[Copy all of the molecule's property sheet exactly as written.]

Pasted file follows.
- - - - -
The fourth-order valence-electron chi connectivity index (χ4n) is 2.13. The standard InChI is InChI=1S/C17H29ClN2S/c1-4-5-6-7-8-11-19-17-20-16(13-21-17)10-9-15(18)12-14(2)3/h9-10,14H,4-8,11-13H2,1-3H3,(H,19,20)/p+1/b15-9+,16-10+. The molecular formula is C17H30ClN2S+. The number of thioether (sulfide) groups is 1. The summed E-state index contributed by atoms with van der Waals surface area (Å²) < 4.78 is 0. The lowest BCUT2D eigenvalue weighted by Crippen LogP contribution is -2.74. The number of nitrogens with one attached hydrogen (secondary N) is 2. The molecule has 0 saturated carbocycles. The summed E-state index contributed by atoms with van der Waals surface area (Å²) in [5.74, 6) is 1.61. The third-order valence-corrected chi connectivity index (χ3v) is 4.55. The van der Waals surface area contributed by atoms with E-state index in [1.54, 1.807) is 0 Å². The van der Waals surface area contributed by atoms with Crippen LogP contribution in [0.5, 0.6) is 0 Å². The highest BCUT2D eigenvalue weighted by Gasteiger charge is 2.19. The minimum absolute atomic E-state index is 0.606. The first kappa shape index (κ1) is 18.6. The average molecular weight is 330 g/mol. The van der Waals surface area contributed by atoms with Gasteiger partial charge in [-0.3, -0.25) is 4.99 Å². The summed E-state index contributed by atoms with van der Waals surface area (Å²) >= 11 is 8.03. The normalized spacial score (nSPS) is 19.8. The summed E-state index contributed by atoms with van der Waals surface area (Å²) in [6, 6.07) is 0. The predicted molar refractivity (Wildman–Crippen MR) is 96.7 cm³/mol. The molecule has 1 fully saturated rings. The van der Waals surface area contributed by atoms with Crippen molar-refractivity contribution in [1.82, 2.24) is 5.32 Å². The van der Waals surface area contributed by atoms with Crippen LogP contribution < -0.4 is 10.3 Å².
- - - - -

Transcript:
The fourth-order valence-electron chi connectivity index (χ4n) is 2.13. The standard InChI is InChI=1S/C17H29ClN2S/c1-4-5-6-7-8-11-19-17-20-16(13-21-17)10-9-15(18)12-14(2)3/h9-10,14H,4-8,11-13H2,1-3H3,(H,19,20)/p+1/b15-9+,16-10+. The molecular formula is C17H30ClN2S+. The number of thioether (sulfide) groups is 1. The summed E-state index contributed by atoms with van der Waals surface area (Å²) < 4.78 is 0. The lowest BCUT2D eigenvalue weighted by Crippen LogP contribution is -2.74. The number of nitrogens with one attached hydrogen (secondary N) is 2. The molecule has 0 saturated carbocycles. The summed E-state index contributed by atoms with van der Waals surface area (Å²) in [5.74, 6) is 1.61. The third-order valence-corrected chi connectivity index (χ3v) is 4.55. The van der Waals surface area contributed by atoms with E-state index in [1.54, 1.807) is 0 Å². The van der Waals surface area contributed by atoms with Crippen LogP contribution in [0.5, 0.6) is 0 Å². The highest BCUT2D eigenvalue weighted by Gasteiger charge is 2.19. The minimum absolute atomic E-state index is 0.606. The first kappa shape index (κ1) is 18.6. The average molecular weight is 330 g/mol. The van der Waals surface area contributed by atoms with Gasteiger partial charge in [-0.3, -0.25) is 4.99 Å². The summed E-state index contributed by atoms with van der Waals surface area (Å²) >= 11 is 8.03. The normalized spacial score (nSPS) is 19.8. The summed E-state index contributed by atoms with van der Waals surface area (Å²) in [6, 6.07) is 0. The predicted molar refractivity (Wildman–Crippen MR) is 96.7 cm³/mol. The molecule has 1 fully saturated rings. The van der Waals surface area contributed by atoms with Crippen molar-refractivity contribution in [1.82, 2.24) is 5.32 Å². The van der Waals surface area contributed by atoms with Crippen LogP contribution < -0.4 is 10.3 Å².